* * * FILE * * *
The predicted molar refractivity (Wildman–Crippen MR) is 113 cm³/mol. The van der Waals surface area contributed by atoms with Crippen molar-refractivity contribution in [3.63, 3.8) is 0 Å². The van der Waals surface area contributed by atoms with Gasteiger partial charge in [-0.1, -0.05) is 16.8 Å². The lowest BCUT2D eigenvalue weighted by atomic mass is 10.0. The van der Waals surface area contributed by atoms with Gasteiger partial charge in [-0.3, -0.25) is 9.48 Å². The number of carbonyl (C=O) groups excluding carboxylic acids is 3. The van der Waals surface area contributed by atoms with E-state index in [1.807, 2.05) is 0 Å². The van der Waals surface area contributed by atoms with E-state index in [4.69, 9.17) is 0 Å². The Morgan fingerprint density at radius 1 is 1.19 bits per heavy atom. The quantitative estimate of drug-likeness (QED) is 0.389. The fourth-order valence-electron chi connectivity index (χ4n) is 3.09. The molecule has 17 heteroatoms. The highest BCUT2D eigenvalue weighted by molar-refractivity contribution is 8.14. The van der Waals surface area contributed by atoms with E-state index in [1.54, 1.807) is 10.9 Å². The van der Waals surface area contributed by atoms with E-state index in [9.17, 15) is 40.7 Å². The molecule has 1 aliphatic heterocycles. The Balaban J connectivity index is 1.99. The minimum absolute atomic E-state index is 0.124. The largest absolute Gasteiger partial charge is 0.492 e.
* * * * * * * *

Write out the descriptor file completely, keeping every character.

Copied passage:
The predicted molar refractivity (Wildman–Crippen MR) is 113 cm³/mol. The van der Waals surface area contributed by atoms with Crippen molar-refractivity contribution in [3.63, 3.8) is 0 Å². The van der Waals surface area contributed by atoms with Gasteiger partial charge in [-0.1, -0.05) is 16.8 Å². The lowest BCUT2D eigenvalue weighted by atomic mass is 10.0. The van der Waals surface area contributed by atoms with Gasteiger partial charge in [-0.3, -0.25) is 9.48 Å². The number of carbonyl (C=O) groups excluding carboxylic acids is 3. The van der Waals surface area contributed by atoms with E-state index in [1.807, 2.05) is 0 Å². The van der Waals surface area contributed by atoms with E-state index in [4.69, 9.17) is 0 Å². The Morgan fingerprint density at radius 1 is 1.19 bits per heavy atom. The quantitative estimate of drug-likeness (QED) is 0.389. The fourth-order valence-electron chi connectivity index (χ4n) is 3.09. The molecule has 17 heteroatoms. The highest BCUT2D eigenvalue weighted by molar-refractivity contribution is 8.14. The van der Waals surface area contributed by atoms with E-state index in [1.54, 1.807) is 10.9 Å². The van der Waals surface area contributed by atoms with E-state index in [9.17, 15) is 40.7 Å². The molecule has 1 aliphatic heterocycles. The Balaban J connectivity index is 1.99. The minimum absolute atomic E-state index is 0.124. The largest absolute Gasteiger partial charge is 0.492 e.